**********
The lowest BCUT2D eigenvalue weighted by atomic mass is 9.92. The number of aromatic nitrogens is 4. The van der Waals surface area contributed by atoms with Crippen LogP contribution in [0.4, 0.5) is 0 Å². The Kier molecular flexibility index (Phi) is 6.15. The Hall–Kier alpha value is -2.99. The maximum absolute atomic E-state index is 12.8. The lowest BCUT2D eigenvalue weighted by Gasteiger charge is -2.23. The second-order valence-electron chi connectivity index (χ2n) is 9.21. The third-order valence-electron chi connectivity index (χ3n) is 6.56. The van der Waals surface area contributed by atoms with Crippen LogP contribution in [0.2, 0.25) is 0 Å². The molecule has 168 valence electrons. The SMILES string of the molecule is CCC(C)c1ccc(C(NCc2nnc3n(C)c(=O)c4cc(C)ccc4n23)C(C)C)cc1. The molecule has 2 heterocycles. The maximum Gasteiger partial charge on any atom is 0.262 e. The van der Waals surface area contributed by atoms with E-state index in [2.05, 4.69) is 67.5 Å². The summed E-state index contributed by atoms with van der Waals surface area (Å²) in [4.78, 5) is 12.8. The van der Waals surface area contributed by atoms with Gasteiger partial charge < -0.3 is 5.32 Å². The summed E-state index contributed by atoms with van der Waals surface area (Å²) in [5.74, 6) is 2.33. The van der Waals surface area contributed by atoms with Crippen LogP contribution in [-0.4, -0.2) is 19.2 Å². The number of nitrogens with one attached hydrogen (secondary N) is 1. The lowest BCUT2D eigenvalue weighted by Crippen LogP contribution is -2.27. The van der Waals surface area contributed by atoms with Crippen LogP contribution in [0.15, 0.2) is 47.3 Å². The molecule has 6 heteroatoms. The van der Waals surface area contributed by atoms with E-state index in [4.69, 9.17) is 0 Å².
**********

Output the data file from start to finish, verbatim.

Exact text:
The lowest BCUT2D eigenvalue weighted by atomic mass is 9.92. The number of aromatic nitrogens is 4. The van der Waals surface area contributed by atoms with Crippen LogP contribution in [0.4, 0.5) is 0 Å². The Kier molecular flexibility index (Phi) is 6.15. The Hall–Kier alpha value is -2.99. The maximum absolute atomic E-state index is 12.8. The lowest BCUT2D eigenvalue weighted by Gasteiger charge is -2.23. The second-order valence-electron chi connectivity index (χ2n) is 9.21. The third-order valence-electron chi connectivity index (χ3n) is 6.56. The van der Waals surface area contributed by atoms with Crippen LogP contribution in [0.2, 0.25) is 0 Å². The molecule has 168 valence electrons. The SMILES string of the molecule is CCC(C)c1ccc(C(NCc2nnc3n(C)c(=O)c4cc(C)ccc4n23)C(C)C)cc1. The molecule has 2 heterocycles. The maximum Gasteiger partial charge on any atom is 0.262 e. The van der Waals surface area contributed by atoms with E-state index in [2.05, 4.69) is 67.5 Å². The summed E-state index contributed by atoms with van der Waals surface area (Å²) in [4.78, 5) is 12.8. The van der Waals surface area contributed by atoms with Gasteiger partial charge < -0.3 is 5.32 Å². The summed E-state index contributed by atoms with van der Waals surface area (Å²) in [5.74, 6) is 2.33. The van der Waals surface area contributed by atoms with Crippen LogP contribution in [-0.4, -0.2) is 19.2 Å². The number of nitrogens with one attached hydrogen (secondary N) is 1. The lowest BCUT2D eigenvalue weighted by Crippen LogP contribution is -2.27. The van der Waals surface area contributed by atoms with Crippen LogP contribution in [0.15, 0.2) is 47.3 Å². The molecule has 6 heteroatoms. The van der Waals surface area contributed by atoms with E-state index in [4.69, 9.17) is 0 Å².